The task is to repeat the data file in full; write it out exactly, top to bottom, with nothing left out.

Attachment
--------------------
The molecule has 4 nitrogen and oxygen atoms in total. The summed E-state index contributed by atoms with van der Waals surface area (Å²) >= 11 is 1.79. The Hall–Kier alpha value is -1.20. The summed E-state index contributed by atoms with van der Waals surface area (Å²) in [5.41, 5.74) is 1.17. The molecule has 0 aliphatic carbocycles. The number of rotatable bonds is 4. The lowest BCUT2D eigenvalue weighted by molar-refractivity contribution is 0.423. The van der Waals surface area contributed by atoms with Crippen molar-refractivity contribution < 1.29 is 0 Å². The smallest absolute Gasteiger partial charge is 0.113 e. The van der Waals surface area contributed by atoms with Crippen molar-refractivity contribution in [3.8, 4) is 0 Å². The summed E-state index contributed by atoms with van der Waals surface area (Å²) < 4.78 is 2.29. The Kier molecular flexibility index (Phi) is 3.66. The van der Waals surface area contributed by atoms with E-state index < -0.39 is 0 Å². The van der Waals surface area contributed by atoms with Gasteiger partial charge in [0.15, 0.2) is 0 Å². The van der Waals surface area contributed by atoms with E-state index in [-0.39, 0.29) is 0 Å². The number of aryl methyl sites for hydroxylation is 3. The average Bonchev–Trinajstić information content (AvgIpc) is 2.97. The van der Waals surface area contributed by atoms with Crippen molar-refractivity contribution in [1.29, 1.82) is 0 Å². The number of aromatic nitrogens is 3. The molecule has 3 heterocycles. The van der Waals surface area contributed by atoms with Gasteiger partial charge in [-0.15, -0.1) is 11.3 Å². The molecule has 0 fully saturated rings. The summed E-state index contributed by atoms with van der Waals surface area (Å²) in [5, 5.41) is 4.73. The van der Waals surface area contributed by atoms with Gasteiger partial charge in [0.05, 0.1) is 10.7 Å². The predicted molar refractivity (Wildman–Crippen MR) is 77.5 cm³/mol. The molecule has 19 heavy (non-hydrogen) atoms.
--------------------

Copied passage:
The molecule has 4 nitrogen and oxygen atoms in total. The summed E-state index contributed by atoms with van der Waals surface area (Å²) >= 11 is 1.79. The Hall–Kier alpha value is -1.20. The summed E-state index contributed by atoms with van der Waals surface area (Å²) in [5.41, 5.74) is 1.17. The molecule has 0 aliphatic carbocycles. The number of rotatable bonds is 4. The lowest BCUT2D eigenvalue weighted by molar-refractivity contribution is 0.423. The van der Waals surface area contributed by atoms with Crippen molar-refractivity contribution < 1.29 is 0 Å². The smallest absolute Gasteiger partial charge is 0.113 e. The van der Waals surface area contributed by atoms with Crippen molar-refractivity contribution in [3.8, 4) is 0 Å². The summed E-state index contributed by atoms with van der Waals surface area (Å²) < 4.78 is 2.29. The Kier molecular flexibility index (Phi) is 3.66. The van der Waals surface area contributed by atoms with E-state index < -0.39 is 0 Å². The van der Waals surface area contributed by atoms with Gasteiger partial charge in [0.15, 0.2) is 0 Å². The van der Waals surface area contributed by atoms with E-state index in [-0.39, 0.29) is 0 Å². The number of aryl methyl sites for hydroxylation is 3. The average Bonchev–Trinajstić information content (AvgIpc) is 2.97. The van der Waals surface area contributed by atoms with Crippen molar-refractivity contribution in [1.29, 1.82) is 0 Å². The number of aromatic nitrogens is 3. The molecule has 3 heterocycles. The van der Waals surface area contributed by atoms with Gasteiger partial charge in [-0.15, -0.1) is 11.3 Å². The molecule has 0 fully saturated rings. The summed E-state index contributed by atoms with van der Waals surface area (Å²) in [5, 5.41) is 4.73. The van der Waals surface area contributed by atoms with Gasteiger partial charge in [0.05, 0.1) is 10.7 Å². The predicted molar refractivity (Wildman–Crippen MR) is 77.5 cm³/mol. The molecule has 19 heavy (non-hydrogen) atoms.